In summary, this study has shown that in this hospital, the British Infection Society guidelines on the use of LP in the management of adults with suspected meningitis are not being followed. Patients who have no features of severe disease do not need a CT scan and should have an immediate LP before antibiotics are started. Too many patients are being sent for unnecessary CT scans, causing delays in the LP and reducing the chances of a positive CSF culture. Just as in children, we have shown that in adults, the longer the delay between starting antibiotics and performing an LP, the less likely it is that an organism will be cultured, though up to 4 h, the chances remain good.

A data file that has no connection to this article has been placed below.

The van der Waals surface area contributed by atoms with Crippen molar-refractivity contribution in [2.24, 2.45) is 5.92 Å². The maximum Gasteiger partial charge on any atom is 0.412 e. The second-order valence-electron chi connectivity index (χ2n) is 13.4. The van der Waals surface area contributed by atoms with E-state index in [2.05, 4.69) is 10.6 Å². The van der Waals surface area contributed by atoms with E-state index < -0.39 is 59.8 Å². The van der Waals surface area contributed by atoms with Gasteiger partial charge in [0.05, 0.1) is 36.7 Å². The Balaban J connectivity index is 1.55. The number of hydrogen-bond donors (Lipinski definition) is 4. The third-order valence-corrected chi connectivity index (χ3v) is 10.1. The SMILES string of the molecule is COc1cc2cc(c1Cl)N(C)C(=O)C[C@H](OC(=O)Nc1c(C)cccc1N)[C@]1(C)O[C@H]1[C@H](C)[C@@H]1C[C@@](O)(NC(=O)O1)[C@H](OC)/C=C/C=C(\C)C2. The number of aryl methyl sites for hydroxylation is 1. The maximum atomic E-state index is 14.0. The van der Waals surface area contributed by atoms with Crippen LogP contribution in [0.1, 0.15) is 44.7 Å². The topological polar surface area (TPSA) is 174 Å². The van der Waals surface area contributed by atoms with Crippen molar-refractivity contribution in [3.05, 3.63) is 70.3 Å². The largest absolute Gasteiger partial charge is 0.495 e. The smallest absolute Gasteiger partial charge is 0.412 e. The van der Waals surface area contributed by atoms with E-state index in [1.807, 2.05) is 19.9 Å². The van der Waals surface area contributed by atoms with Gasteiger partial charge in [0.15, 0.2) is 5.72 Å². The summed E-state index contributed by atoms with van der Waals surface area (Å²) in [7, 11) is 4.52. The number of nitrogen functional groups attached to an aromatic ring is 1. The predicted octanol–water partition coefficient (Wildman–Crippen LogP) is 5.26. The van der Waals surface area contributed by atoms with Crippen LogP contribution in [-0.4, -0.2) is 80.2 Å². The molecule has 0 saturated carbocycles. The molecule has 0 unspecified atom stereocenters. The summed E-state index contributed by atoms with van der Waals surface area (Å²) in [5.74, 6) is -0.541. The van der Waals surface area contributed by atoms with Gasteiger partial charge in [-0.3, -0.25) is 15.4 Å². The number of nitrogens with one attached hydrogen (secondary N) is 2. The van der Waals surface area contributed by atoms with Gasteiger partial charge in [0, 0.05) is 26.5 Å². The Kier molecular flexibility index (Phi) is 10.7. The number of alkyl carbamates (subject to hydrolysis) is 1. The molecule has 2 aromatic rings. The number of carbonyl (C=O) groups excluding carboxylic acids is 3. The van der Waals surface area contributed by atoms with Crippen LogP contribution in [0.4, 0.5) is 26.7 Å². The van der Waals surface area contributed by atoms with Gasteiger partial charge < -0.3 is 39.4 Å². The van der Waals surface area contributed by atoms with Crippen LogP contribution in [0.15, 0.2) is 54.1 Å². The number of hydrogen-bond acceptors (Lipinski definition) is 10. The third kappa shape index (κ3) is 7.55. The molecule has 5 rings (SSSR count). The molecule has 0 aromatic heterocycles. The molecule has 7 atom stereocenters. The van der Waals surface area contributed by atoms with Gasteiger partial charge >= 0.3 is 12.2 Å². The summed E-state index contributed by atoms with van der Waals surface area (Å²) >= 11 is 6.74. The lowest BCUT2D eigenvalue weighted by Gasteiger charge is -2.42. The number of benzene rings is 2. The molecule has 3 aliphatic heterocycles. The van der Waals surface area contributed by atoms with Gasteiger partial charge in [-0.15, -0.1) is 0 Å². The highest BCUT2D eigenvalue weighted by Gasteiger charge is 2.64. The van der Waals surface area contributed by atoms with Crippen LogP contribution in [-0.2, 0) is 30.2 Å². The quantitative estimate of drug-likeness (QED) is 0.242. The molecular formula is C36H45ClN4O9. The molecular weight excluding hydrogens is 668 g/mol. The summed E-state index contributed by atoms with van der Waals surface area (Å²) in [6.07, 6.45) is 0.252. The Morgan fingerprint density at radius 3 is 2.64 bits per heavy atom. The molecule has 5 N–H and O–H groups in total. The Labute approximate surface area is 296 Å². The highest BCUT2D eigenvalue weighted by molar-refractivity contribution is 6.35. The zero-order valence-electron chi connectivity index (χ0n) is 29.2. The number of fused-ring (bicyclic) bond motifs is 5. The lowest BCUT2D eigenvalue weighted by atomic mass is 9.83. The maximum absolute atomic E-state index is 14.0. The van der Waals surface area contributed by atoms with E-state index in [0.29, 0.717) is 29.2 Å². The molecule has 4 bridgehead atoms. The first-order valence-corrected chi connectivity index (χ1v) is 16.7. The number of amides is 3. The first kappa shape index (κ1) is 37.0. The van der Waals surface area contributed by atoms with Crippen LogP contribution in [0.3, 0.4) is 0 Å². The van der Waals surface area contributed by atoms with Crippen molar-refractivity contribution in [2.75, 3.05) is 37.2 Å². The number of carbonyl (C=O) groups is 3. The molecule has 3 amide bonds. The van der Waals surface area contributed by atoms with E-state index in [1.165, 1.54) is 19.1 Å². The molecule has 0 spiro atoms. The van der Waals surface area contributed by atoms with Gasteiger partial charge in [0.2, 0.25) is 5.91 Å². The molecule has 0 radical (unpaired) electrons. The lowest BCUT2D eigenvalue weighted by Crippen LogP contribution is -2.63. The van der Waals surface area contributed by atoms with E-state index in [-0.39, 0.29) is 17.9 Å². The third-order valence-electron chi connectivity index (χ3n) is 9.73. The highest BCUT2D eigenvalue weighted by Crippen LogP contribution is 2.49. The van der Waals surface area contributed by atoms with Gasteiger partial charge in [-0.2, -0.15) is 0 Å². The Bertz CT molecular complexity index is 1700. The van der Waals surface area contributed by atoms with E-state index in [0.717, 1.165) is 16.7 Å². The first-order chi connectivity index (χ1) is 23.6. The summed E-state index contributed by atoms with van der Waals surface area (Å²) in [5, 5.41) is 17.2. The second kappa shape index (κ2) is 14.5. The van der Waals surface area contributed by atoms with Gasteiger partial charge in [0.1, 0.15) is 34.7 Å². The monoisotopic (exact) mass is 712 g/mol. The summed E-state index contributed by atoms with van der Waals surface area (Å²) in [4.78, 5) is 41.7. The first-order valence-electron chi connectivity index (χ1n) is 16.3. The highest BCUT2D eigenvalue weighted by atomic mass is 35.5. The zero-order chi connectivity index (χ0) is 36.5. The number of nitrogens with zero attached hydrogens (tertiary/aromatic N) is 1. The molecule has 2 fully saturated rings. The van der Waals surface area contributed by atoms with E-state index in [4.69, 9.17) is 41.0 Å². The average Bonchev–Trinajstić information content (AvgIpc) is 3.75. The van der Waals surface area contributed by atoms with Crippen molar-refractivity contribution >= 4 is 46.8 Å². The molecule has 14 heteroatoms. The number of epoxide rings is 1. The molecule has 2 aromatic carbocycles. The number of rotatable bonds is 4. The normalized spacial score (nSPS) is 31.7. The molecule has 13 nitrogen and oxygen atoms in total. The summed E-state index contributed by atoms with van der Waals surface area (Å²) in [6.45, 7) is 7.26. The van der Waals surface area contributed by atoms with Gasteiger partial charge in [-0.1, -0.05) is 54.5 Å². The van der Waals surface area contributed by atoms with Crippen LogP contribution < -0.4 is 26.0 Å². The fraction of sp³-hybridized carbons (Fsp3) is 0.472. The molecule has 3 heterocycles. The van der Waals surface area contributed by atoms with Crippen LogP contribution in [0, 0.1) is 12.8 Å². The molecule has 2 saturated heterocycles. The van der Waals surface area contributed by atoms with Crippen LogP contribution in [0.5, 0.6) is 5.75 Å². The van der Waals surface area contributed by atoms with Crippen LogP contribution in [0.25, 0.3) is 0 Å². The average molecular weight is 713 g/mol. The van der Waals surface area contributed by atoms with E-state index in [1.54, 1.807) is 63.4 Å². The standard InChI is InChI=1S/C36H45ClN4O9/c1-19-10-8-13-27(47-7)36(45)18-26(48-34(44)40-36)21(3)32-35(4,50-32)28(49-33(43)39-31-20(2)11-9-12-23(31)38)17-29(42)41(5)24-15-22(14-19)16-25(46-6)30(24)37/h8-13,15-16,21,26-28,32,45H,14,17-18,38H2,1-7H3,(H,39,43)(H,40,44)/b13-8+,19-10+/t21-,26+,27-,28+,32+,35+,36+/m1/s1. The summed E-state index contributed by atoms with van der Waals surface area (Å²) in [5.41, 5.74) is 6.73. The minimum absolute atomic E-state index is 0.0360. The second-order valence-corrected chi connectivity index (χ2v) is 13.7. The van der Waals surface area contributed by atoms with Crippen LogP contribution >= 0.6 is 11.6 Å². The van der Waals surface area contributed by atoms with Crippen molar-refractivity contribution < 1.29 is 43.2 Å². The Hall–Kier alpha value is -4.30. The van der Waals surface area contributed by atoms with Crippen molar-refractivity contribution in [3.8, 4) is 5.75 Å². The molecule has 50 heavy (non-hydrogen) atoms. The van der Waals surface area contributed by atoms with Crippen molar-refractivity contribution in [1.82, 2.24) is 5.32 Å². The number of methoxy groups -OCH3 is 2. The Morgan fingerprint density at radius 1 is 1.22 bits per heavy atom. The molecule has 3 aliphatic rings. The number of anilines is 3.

Molecular tests to assist in diagnosing the aetiology of both viral and bacterial meningitis are particularly useful diagnostic adjuncts in patients who have received antibiotics prior to lumbar puncture, and their routine use should be promoted.
We are grateful to J Marriott, Clinical Audit Manager at Wirral Hospital NHS Trust, for assistance.
Funding TS is an MRC Senior Clinical Fellow. Other Funders: MRC
Competing interests None.
Provenance and peer review Not commissioned; externally peer reviewed.